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Free Your Data! Banish Data Silos For Good

Data silos are a common problem in organizations. Incompatible tools (and often a dose of departmental territoriality) cause actionable information to become isolated and stuck. Information can’t cohere, and valuable insights are lost. These silos kill the ability to adapt, collaborate, and integrate the big picture. As Patrick Lencioni put it in Silos, Politics, and Turf Wars, “Silos—and the turf wars they enable—devastate organizations. They waste resources, kill productivity, and jeopardize the achievement of goals.”

Product data is not immune. Product and user data are often in the hands of one product manager or a small team, and the temptation to hoard the data is strong. There’s a fear of other teams misinterpreting the data, or somehow “going rogue,” and the fear of a loss of control. Plus, the problem of capturing, cleaning, and reporting all that data can be overwhelming. We’re afraid of diverting resources from development, of being put on the spot, and of unleashing a flood of requests for ad-hoc reports. So a minimal and patchwork approach tends to prevail.

But, whether it’s born out of technical limitations or anxiety or both, product data silos have real consequences for an organization. Imagine these scenarios:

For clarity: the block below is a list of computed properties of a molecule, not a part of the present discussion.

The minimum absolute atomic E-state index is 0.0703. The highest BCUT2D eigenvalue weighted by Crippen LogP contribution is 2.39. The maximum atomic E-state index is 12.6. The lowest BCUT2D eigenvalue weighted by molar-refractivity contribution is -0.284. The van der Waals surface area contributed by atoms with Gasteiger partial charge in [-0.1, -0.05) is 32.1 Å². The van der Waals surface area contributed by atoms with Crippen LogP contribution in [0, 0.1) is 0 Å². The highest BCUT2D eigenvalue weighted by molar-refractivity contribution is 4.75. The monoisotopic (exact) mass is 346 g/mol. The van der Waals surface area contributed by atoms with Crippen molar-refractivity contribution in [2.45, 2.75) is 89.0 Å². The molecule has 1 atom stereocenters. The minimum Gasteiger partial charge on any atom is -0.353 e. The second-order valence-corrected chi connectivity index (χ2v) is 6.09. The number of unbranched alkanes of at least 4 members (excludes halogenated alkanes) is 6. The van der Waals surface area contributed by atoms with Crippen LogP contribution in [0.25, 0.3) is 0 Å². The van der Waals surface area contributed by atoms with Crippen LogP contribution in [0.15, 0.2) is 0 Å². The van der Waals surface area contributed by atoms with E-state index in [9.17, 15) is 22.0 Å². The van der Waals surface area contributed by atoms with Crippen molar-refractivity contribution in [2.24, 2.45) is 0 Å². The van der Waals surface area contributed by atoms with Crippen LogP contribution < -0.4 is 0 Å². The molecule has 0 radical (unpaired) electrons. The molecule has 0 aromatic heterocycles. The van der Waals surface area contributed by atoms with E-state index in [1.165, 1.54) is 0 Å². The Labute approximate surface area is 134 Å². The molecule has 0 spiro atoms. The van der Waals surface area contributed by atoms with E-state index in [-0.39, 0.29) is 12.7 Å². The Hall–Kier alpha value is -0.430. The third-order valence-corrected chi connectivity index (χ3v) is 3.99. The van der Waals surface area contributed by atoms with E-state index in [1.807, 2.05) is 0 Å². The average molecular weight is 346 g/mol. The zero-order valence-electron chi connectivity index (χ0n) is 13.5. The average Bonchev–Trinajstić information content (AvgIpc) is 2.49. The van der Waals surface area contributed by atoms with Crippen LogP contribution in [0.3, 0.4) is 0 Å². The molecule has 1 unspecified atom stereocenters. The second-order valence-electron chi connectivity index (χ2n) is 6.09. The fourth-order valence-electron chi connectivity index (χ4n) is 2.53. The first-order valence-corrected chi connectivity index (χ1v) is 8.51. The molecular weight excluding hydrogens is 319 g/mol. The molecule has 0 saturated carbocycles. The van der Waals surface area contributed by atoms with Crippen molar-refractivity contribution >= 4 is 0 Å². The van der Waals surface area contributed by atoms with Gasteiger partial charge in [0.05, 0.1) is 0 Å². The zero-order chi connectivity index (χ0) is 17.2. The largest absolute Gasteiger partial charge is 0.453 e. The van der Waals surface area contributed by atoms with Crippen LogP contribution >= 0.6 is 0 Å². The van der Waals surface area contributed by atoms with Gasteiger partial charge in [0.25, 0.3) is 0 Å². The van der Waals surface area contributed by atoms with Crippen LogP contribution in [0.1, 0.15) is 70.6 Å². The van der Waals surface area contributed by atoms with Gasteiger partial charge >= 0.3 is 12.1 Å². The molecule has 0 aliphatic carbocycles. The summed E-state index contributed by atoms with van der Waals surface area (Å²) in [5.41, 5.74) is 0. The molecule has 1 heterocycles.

So many lost opportunities! In every case, actionable information is missing when product data gets siloed. In some cases, even product teams can be in the dark. It’s not for a lack of opportunity: great data exists in the CRM system, and the product generates a massive amount of data every day, but basic questions like “what percentage of top-tier, high-value customers adopt the latest features within their first 12 months of service” frequently cannot be answered.

In an information vacuum caused by lack of access to genuine user data, product data tends to play second fiddle to marketing and sales data. These data tend to be easier to gather and quick for those departments to pull together in reports. It’s also easy for business intelligence efforts to look first toward data that have a revenue line item associated with them. In comparison, product data can be tough to wrap your head around.  But ultimately it’s an invaluable measure of the health of the customer relationship, and the only way to understand the interaction between customer and product.

What can you do to free the data? Here are a few starting points:

In short, look everywhere in your organization for the missing user data, and ask what you can do to set the data free!


John Cutler is a product management and UX consultant. His passions are UX research, evidence-driven product development, and empowering the front line to solve business and customer problems. For more of John’s writing visit his Medium profile or follow him on Twitter.  He is honored to team up with longtime friend and editor Katherine Maurer, a freelance editor and poet whose work has appeared in many pretty good literary journals. She is also a graduate student in clinical psychology, and drummer in the band Again is Already.


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